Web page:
South San Francisco’s Commission on Racial and Social Equity, formed more than a year ago to identify issues of racial and social injustice, provided its final report to the City Council Wednesday and outlined direction for meaningful change.

The commission was tasked with identifying tangible steps to reduce inequalities felt by potentially marginalized residents in South San Francisco — a city which has been experiencing shifting demographics and the effects of gentrification as lucrative new industries continue settling onto the Peninsula. 

“This was not an easy conversation to have, but it was an important conversation to have,” said Vice Mayor Mark Nagales during Wednesday’s meeting. “I kept reminding myself that I had to be comfortable with being uncomfortable.”

Chaired by Councilmember Buenaflor Nicolas, the commission included 14 volunteers from community leadership, city government, education, social welfare, youth and public safety.

The report, which was adopted by the City Council, outlined four main goals for the city: to ensure ongoing oversight and accountability to advance racial and social equity; ensure the safety of community members of color by eliminating racist practices and policies in the criminal justice system; target resources and support to residents of color to reduce gaps created by structural inequities; and ensure local land use planning increases access to resources and opportunities for people of color and other historically disenfranchised community members.

To facilitate meeting these goals, several recommendations were made, among them to establish a staff position to “advance equity initiatives, and monitor equity-related outcomes,” to create a “community wellness and crisis response team for mental health crises, substance use, and homelessness” and to establish a community safety and equity advisory board.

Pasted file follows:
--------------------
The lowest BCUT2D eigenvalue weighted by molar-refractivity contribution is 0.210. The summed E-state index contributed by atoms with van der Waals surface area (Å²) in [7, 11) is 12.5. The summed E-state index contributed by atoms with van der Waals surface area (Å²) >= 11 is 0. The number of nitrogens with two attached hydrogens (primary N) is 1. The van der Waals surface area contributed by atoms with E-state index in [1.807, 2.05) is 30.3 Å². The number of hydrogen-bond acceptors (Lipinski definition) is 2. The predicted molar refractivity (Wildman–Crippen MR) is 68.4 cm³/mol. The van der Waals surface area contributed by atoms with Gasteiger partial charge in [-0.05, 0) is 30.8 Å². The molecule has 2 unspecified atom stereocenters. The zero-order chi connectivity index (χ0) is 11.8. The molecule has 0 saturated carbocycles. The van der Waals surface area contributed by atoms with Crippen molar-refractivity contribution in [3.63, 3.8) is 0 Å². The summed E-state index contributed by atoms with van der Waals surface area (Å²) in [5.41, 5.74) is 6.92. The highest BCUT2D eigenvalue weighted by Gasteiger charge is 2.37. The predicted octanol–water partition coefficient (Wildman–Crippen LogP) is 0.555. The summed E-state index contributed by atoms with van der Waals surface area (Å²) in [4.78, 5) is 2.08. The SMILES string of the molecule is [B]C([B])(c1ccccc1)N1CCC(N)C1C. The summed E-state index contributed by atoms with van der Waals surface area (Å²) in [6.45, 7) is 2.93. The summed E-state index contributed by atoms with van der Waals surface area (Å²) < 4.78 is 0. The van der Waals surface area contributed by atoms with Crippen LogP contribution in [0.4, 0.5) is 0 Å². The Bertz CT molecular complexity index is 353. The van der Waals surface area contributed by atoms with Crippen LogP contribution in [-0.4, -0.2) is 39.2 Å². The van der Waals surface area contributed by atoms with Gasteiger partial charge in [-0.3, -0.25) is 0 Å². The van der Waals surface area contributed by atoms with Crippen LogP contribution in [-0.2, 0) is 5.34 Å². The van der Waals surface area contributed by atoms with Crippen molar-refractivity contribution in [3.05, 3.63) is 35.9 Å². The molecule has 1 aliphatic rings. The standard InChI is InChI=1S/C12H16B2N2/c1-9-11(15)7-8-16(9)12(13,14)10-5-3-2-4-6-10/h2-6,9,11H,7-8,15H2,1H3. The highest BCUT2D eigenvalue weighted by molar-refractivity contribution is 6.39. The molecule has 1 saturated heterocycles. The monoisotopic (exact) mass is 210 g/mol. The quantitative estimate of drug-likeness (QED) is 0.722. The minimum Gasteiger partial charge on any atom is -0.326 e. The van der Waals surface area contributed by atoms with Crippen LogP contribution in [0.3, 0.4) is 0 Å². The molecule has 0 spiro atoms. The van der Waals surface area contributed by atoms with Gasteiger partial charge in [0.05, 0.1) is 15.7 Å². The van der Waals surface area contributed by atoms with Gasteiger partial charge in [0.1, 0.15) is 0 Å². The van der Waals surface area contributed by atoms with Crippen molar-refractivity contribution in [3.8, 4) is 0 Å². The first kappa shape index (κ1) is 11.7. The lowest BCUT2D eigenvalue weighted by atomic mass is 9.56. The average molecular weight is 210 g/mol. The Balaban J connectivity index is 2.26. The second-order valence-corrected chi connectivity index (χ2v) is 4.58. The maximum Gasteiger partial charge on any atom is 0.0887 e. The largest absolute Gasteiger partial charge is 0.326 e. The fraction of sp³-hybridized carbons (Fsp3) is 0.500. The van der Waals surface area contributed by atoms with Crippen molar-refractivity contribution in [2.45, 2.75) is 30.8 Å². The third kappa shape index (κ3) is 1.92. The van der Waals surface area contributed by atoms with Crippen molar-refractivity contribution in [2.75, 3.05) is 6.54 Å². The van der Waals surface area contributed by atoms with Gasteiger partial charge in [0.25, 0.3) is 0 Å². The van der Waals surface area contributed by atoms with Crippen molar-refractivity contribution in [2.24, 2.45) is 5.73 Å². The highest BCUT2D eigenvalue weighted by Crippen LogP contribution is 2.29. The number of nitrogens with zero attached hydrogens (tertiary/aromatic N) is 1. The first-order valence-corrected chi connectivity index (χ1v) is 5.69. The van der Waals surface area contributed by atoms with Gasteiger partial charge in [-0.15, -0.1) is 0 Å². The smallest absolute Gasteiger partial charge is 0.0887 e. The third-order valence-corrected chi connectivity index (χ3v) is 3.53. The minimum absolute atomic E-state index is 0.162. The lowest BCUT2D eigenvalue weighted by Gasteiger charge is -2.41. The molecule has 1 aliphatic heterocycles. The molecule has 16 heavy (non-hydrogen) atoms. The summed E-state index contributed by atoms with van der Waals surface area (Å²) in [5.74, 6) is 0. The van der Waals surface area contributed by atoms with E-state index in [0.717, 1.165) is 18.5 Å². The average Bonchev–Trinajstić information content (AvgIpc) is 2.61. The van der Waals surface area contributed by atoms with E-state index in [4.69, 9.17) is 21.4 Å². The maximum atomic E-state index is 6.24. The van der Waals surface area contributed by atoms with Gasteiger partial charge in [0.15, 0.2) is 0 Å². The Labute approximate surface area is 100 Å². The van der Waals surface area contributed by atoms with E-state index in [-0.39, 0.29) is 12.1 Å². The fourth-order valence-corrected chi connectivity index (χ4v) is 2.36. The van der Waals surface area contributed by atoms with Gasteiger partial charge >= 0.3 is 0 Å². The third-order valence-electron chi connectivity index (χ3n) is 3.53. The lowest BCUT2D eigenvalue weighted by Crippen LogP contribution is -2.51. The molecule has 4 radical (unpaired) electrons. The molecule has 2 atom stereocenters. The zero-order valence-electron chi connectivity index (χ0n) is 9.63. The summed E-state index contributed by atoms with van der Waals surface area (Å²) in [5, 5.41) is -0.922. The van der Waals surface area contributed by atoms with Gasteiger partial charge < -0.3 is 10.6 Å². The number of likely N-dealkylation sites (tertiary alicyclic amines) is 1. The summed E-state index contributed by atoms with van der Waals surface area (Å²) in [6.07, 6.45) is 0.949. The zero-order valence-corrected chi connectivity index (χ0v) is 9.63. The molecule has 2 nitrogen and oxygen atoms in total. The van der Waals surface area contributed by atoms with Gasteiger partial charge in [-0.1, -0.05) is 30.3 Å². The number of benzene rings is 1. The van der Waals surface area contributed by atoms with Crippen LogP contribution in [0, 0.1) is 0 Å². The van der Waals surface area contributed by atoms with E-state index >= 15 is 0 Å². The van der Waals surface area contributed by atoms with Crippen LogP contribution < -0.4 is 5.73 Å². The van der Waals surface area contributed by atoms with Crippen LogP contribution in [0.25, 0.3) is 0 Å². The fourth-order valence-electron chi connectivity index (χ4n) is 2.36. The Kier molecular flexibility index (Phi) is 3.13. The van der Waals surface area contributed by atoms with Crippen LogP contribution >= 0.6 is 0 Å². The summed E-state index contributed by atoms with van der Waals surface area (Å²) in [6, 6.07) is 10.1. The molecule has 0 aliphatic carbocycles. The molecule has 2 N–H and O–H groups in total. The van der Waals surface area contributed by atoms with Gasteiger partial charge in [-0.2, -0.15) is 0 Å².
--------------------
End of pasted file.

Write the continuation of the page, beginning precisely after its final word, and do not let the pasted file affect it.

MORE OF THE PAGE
The report further recommended leveraging available land assets to expand housing affordability to people of color and other historically disenfranchised community members, as well as expanding linkage and navigation support, housing information and educational resources.

“Our community has called for the city to take meaningful action to address and reverse racial and social inequities through intentional practice and policy changes,” said Commissioner Kayla Powers. “The commission’s recommendations and action plan are necessary if we want to see lasting change for our community.”

Some steps recommended by the commission have already begun, including approving a minimum income program, establishing an easily accessible resource center downtown, creating and hiring two new City Council fellow positions, and establishing an agreement with the county to assist police with calls and outreach.

According to the report, the commission held meetings with up to 228 participants, received 164 survey participants and gathered 55 public comments during its process to form their reccomendatoins.   

“At our last meeting, it was bittersweet,” said Commissioner Bobby Vaughn, who said it seemed wrong to celebrate after spending months being educated on the evils of racism. 

“But what we can celebrate is that the city is taking a very important first step,” Vaughn said. “I’m happy that the city is actually implementing, and has already implemented, parts of this plan, which to me shows that the city staff, the council, city manager, really gets it, and seems to get it in an authentic way.” 

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(2) comments

wlydecker

"... the commission included 14 volunteers from community leadership, city government, education, social welfare, youth and public safety."

Any church groups? Who picks these people?

Terence Y

A few more facts, please… Exactly how much did it cost SSF to form and continue to fund this Commission for more than a year? What is the definition of people of color? Racism against which race(s)? After all, we’re talking SSF, whose population of black people is less than 2% of the population. Would it have been more advantageous to take the money in forming/maintaining the Commission and give it to the less than 2%, assuming the only people of color being addressed is black.

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